There is “good evidence” to suggest that drugs commonly used to treat attention deficit hyperactivity disorder (ADHD) may also improve general cognition and symptoms of apathy in patients with Alzheimer’s disease, UK researchers say.
Combined data from several randomised controlled trials that had been carried out to test the effect of noradrenergic drugs on cognitive and neuropsychiatric symptoms, such as agitation and apathy, in people with the neurodegenerative disease showed some promising results, the researchers reported in the Journal of Neurology, Neuroscience and Psychiatry on 5 July 2022.
The results of 10 trials of 1,300 patients with Alzheimer’s disease conducted over a 40-year period, which looked at the impact of the drugs on attention, memory, verbal fluency, language and visuospatial ability, showed a small, but significant, positive effect on overall cognition compared with placebo, as measured by the Mini-Mental State Examination or the Alzheimer’s Disease Assessment Scale.
Further analysis of results from 8 clinical trials, involving 425 patients with Alzheimer’s disease, looking at behaviour and neuropsychiatric symptoms, showed a large positive effect of noradrenergic drugs on apathy. But the researchers noted that no effect was seen on overall measures of neuropsychiatric symptoms.
The researchers explained that noradrenergic dysfunction occurs early in Alzheimer’s disease and contributes to cognitive and neuropsychiatric symptoms.
Yet current symptomatic treatments of Alzheimer’s disease focus on restoration of cholinergic and glutamatergic systems, with only modest effects.
“This meta-analysis suggests that drug repurposing with established noradrenergic treatments, such as atomoxetine, methylphenidate and guanfacine, may benefit people with Alzheimer’s disease, particularly given existing evidence of their relative safety in clinical practice, and pharmacological target engagement,” the researchers concluded.
“Repurposing of established noradrenergic drugs is most likely to offer effective treatment in Alzheimer’s disease for general cognition and apathy,” they added. “These therapies do not appear to have any beneficial effects on attention or episodic memory.”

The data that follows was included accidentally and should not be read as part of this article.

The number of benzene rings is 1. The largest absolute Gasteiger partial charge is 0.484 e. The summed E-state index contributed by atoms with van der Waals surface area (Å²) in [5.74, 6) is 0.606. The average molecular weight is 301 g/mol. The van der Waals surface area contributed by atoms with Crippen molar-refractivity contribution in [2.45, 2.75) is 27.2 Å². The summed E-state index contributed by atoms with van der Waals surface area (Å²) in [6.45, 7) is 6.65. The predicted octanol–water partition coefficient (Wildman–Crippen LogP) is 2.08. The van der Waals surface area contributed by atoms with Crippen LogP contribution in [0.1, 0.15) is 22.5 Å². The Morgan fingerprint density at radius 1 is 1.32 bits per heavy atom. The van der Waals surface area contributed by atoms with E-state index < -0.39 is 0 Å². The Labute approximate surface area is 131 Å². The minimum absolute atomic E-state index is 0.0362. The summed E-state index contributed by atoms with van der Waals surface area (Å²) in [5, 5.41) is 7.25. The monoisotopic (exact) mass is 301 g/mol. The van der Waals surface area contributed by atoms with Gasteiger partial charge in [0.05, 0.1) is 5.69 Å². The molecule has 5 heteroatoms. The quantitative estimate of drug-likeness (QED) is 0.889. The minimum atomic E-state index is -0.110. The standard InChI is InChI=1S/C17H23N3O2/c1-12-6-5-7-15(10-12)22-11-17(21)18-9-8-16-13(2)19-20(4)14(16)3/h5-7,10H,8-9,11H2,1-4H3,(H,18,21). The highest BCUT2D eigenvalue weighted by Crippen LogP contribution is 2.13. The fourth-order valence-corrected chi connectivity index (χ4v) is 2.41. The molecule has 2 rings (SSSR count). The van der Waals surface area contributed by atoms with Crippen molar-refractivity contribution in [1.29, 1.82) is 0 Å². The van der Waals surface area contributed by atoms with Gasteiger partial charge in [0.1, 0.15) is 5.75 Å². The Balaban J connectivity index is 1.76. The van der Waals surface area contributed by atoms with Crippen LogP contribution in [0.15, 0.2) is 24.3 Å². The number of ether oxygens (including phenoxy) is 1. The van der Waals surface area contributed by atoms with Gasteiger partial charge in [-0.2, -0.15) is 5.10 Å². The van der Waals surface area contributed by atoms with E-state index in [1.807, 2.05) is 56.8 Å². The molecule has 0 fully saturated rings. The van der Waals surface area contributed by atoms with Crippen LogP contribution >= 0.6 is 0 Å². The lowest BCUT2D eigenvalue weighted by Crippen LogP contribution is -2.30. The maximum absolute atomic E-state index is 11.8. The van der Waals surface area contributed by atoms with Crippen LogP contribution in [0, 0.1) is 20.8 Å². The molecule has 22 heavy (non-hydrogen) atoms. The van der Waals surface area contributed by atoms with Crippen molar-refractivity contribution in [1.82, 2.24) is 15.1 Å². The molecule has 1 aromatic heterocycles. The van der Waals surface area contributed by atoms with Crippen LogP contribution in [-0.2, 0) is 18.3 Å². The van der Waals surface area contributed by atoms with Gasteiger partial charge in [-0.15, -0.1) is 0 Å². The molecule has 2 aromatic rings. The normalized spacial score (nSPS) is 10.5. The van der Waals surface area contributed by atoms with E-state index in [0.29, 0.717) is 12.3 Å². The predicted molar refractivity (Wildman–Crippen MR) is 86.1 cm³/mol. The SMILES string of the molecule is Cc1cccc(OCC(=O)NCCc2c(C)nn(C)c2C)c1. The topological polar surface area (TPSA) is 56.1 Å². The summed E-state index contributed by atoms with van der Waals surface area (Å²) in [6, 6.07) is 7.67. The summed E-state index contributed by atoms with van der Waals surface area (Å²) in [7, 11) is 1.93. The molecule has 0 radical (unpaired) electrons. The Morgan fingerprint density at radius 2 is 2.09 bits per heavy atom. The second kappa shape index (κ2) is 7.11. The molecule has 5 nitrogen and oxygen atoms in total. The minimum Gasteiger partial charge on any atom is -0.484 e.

The findings provide strong rationale for further, targeted clinical trials of noradrenergic treatments in Alzheimer’s disease, the researchers said, but because of the variability seen in the studies they analysed, clinical trials would need to be carefully designed.
Aspects such as appropriate targeting of particular patient groups and understanding the dose effects of individual drugs and their interactions would need to be taken into account should more research be done.
Dr Rosa Sancho, head of research at Alzheimer’s Research UK, said there were currently 143 drugs in clinical trials for Alzheimer’s and, while some counteract symptoms, most target the various biological processes that could be driving the disease.
“There is currently a lack of drugs approved to treat apathy in Alzheimer’s, a symptom that has been linked to lower quality of life, faster decline and increased stress for carers.
“This well-conducted meta-analysis highlights the potential of noradrenergic drugs to treat some aspects of Alzheimer’s, but the evidence in the trials reviewed here varies in quality and it’s hard to directly compare results from each study because the methods used are not consistent.”
She added: “While there are limitations to the evidence reviewed in this paper, it highlights a need for well-conducted clinical trials to determine whether drugs that already treat conditions like ADHD could be safe and beneficial for people with Alzheimer’s. Research like this will help keep people connected to their families, their worlds and themselves for longer.”